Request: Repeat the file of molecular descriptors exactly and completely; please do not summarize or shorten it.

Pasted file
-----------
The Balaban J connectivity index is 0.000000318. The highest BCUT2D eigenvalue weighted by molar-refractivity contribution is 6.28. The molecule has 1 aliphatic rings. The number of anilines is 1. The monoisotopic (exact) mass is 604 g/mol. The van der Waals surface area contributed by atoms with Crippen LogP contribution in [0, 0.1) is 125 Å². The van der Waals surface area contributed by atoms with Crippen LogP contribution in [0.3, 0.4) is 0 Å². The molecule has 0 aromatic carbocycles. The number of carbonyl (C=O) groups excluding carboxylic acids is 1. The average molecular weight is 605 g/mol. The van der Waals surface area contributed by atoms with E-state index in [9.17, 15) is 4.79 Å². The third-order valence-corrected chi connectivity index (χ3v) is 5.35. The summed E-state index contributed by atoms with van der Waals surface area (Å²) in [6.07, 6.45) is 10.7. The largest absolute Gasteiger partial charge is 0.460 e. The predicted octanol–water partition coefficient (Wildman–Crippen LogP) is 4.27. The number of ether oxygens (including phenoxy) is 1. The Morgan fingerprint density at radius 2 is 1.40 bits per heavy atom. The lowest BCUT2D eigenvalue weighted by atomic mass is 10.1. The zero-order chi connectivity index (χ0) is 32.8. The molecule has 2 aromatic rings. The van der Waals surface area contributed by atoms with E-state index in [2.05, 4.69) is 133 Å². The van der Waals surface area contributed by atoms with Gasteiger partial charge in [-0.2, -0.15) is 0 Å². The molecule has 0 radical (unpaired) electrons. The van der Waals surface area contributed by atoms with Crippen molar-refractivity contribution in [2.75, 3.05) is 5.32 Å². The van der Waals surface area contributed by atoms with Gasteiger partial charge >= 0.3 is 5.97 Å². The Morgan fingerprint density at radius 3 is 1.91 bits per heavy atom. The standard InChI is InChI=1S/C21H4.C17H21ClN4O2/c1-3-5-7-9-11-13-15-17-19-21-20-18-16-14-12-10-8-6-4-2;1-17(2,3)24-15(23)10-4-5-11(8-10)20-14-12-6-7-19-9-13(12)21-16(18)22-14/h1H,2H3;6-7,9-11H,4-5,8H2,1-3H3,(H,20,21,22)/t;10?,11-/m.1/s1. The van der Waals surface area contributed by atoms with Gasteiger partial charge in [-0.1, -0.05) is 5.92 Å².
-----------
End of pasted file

The Balaban J connectivity index is 0.000000318. The highest BCUT2D eigenvalue weighted by molar-refractivity contribution is 6.28. The molecule has 1 aliphatic rings. The number of anilines is 1. The monoisotopic (exact) mass is 604 g/mol. The van der Waals surface area contributed by atoms with Crippen LogP contribution in [0, 0.1) is 125 Å². The van der Waals surface area contributed by atoms with Crippen LogP contribution in [0.3, 0.4) is 0 Å². The molecule has 0 aromatic carbocycles. The number of carbonyl (C=O) groups excluding carboxylic acids is 1. The average molecular weight is 605 g/mol. The van der Waals surface area contributed by atoms with E-state index in [9.17, 15) is 4.79 Å². The third-order valence-corrected chi connectivity index (χ3v) is 5.35. The summed E-state index contributed by atoms with van der Waals surface area (Å²) in [6.07, 6.45) is 10.7. The largest absolute Gasteiger partial charge is 0.460 e. The predicted octanol–water partition coefficient (Wildman–Crippen LogP) is 4.27. The number of ether oxygens (including phenoxy) is 1. The Morgan fingerprint density at radius 2 is 1.40 bits per heavy atom. The lowest BCUT2D eigenvalue weighted by atomic mass is 10.1. The zero-order chi connectivity index (χ0) is 32.8. The molecule has 2 aromatic rings. The van der Waals surface area contributed by atoms with E-state index in [2.05, 4.69) is 133 Å². The van der Waals surface area contributed by atoms with Gasteiger partial charge in [-0.2, -0.15) is 0 Å². The molecule has 0 radical (unpaired) electrons. The van der Waals surface area contributed by atoms with Crippen molar-refractivity contribution in [2.75, 3.05) is 5.32 Å². The van der Waals surface area contributed by atoms with Gasteiger partial charge >= 0.3 is 5.97 Å². The Morgan fingerprint density at radius 3 is 1.91 bits per heavy atom. The standard InChI is InChI=1S/C21H4.C17H21ClN4O2/c1-3-5-7-9-11-13-15-17-19-21-20-18-16-14-12-10-8-6-4-2;1-17(2,3)24-15(23)10-4-5-11(8-10)20-14-12-6-7-19-9-13(12)21-16(18)22-14/h1H,2H3;6-7,9-11H,4-5,8H2,1-3H3,(H,20,21,22)/t;10?,11-/m.1/s1. The van der Waals surface area contributed by atoms with Gasteiger partial charge in [-0.1, -0.05) is 5.92 Å².